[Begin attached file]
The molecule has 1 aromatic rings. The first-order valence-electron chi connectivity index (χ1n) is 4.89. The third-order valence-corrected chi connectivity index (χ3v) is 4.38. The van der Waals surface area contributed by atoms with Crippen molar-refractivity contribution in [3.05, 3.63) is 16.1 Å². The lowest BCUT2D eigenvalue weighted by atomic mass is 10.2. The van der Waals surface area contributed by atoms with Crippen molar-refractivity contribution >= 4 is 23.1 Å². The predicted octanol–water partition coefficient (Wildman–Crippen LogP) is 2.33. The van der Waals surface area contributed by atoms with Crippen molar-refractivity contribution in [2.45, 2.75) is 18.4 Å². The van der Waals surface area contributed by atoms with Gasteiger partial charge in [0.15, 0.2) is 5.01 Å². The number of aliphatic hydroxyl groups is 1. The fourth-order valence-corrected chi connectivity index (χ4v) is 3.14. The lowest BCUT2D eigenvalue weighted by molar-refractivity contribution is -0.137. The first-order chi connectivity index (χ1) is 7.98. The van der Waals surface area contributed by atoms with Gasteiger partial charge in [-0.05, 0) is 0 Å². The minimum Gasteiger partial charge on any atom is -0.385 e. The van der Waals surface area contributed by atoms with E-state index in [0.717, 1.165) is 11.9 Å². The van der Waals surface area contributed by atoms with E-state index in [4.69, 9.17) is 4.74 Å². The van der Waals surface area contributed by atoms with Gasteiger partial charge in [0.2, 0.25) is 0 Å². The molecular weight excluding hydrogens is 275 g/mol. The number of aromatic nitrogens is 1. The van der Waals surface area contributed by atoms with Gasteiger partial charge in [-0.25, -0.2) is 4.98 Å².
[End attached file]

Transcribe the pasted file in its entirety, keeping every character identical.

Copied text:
The molecule has 1 aromatic rings. The first-order valence-electron chi connectivity index (χ1n) is 4.89. The third-order valence-corrected chi connectivity index (χ3v) is 4.38. The van der Waals surface area contributed by atoms with Crippen molar-refractivity contribution in [3.05, 3.63) is 16.1 Å². The lowest BCUT2D eigenvalue weighted by atomic mass is 10.2. The van der Waals surface area contributed by atoms with Crippen molar-refractivity contribution >= 4 is 23.1 Å². The predicted octanol–water partition coefficient (Wildman–Crippen LogP) is 2.33. The van der Waals surface area contributed by atoms with Crippen molar-refractivity contribution in [2.45, 2.75) is 18.4 Å². The van der Waals surface area contributed by atoms with Gasteiger partial charge in [0.15, 0.2) is 5.01 Å². The number of aliphatic hydroxyl groups is 1. The fourth-order valence-corrected chi connectivity index (χ4v) is 3.14. The lowest BCUT2D eigenvalue weighted by molar-refractivity contribution is -0.137. The first-order chi connectivity index (χ1) is 7.98. The van der Waals surface area contributed by atoms with Gasteiger partial charge in [-0.05, 0) is 0 Å². The minimum Gasteiger partial charge on any atom is -0.385 e. The van der Waals surface area contributed by atoms with E-state index in [0.717, 1.165) is 11.9 Å². The van der Waals surface area contributed by atoms with E-state index in [4.69, 9.17) is 4.74 Å². The van der Waals surface area contributed by atoms with Gasteiger partial charge in [0.2, 0.25) is 0 Å². The molecular weight excluding hydrogens is 275 g/mol. The number of aromatic nitrogens is 1. The van der Waals surface area contributed by atoms with Gasteiger partial charge in [-0.25, -0.2) is 4.98 Å².